Sweet, goofy Willow – everybody’s best friend – the shoulder to cry on – the voice of reason – the smartest person in the room and always, always second best to beautiful, bad-ass Buffy. It’s a situation that many (if not most) of us are painfully familiar with. It’s tough being a sidekick – half-lit by reflected light – moon versus sun, watching the world turn away. Perhaps that’s why, when Willow loses control there’s something delicious about it (“You taste like strawberries” quoth the Rack) and something terribly exciting.
Buffy is born a Slayer – her strength is supernatural, but not of her own choosing. Willow has a small gift that she is smart enough to recognize and then labors to develop. She creates herself – her confidence and power accelerating with each success. Magic is something that must be earned, and controlled. But when out of grief and loneliness she takes shortcuts to power, when it becomes an escape rather than a path, she loses it. Little Willow becomes an addict. Terrible things happen to her and she does terrible things in turn, and when it is all over she is altered. But magic isn’t like other drugs. Willow can never recover sobriety. She must learn instead to control the high. In the final season of BTVS, after losing the love of her life and very nearly losing her soul, Willow becomes, surprisingly, more powerful and more deadly. One of the beauties of her story line is that she is allowed to remain dangerous, and although remorseful, unredeemed. Giles teaches her what he can about harnessing and directing her abilities, but in the end Willow is beyond education. She is on her own, and must (as always) figure it out for herself. Her punishment is the knowledge of her own potential for destruction. Her reward (if one could call it that) is the freedom to evolve beyond it.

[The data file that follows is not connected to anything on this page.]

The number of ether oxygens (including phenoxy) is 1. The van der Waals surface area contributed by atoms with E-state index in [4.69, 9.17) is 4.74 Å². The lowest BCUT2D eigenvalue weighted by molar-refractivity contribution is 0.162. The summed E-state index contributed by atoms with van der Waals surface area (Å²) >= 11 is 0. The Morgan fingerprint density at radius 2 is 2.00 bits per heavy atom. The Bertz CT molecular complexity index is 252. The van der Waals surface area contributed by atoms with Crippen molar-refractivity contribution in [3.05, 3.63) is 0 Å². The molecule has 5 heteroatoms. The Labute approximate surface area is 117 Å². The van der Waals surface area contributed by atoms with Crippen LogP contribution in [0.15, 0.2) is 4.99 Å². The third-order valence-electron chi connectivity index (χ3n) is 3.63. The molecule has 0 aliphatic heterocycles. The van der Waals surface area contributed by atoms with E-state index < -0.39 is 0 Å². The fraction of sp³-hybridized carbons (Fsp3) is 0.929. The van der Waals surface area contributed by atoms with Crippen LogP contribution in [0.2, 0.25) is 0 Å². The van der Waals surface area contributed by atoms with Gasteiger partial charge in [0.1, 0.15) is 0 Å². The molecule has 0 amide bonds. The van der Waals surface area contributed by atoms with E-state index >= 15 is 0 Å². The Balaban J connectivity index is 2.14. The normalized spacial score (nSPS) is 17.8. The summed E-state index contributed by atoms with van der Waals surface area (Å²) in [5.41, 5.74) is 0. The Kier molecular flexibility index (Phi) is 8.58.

Red, Black, White – Willow is the full spectrum of magical intent. It is rare in any sort of fiction that we are allowed to see a character develop past known definitions. But Willow does just that. She ventures into the extremes of love and loyalty, darkness and rage, and comes out, not intact, but true – truth being always, always much more than it seems.